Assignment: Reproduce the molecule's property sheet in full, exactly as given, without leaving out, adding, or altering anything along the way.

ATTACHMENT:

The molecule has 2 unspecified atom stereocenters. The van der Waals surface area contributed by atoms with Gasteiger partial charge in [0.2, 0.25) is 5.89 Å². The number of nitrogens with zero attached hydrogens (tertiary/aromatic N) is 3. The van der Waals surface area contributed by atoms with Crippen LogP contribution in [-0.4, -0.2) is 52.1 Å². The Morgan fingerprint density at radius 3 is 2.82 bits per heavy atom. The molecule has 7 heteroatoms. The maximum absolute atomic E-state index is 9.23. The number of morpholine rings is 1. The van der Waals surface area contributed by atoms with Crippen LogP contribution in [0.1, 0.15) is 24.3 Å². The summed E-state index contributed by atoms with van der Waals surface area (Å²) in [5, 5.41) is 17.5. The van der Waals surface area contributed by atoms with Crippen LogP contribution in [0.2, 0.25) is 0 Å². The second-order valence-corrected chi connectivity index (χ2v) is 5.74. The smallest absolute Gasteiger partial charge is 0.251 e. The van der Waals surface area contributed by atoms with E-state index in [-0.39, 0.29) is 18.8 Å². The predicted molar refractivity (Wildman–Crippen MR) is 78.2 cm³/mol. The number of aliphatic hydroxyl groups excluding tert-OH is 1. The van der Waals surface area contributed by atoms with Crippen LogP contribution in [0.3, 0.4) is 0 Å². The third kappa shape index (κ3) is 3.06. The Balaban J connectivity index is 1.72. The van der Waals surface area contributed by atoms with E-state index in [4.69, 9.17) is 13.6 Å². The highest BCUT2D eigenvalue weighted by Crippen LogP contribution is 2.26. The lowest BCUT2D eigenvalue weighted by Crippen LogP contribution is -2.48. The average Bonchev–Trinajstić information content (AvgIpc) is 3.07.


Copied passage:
The molecule has 2 unspecified atom stereocenters. The van der Waals surface area contributed by atoms with Gasteiger partial charge in [0.2, 0.25) is 5.89 Å². The number of nitrogens with zero attached hydrogens (tertiary/aromatic N) is 3. The van der Waals surface area contributed by atoms with Crippen LogP contribution in [-0.4, -0.2) is 52.1 Å². The Morgan fingerprint density at radius 3 is 2.82 bits per heavy atom. The molecule has 7 heteroatoms. The maximum absolute atomic E-state index is 9.23. The number of morpholine rings is 1. The van der Waals surface area contributed by atoms with Crippen LogP contribution in [0.1, 0.15) is 24.3 Å². The summed E-state index contributed by atoms with van der Waals surface area (Å²) in [5, 5.41) is 17.5. The van der Waals surface area contributed by atoms with Crippen LogP contribution in [0.2, 0.25) is 0 Å². The second-order valence-corrected chi connectivity index (χ2v) is 5.74. The smallest absolute Gasteiger partial charge is 0.251 e. The van der Waals surface area contributed by atoms with E-state index in [-0.39, 0.29) is 18.8 Å². The predicted molar refractivity (Wildman–Crippen MR) is 78.2 cm³/mol. The number of aliphatic hydroxyl groups excluding tert-OH is 1. The van der Waals surface area contributed by atoms with Crippen LogP contribution in [0.3, 0.4) is 0 Å². The third kappa shape index (κ3) is 3.06. The Balaban J connectivity index is 1.72. The van der Waals surface area contributed by atoms with E-state index in [4.69, 9.17) is 13.6 Å². The highest BCUT2D eigenvalue weighted by Crippen LogP contribution is 2.26. The lowest BCUT2D eigenvalue weighted by Crippen LogP contribution is -2.48. The average Bonchev–Trinajstić information content (AvgIpc) is 3.07.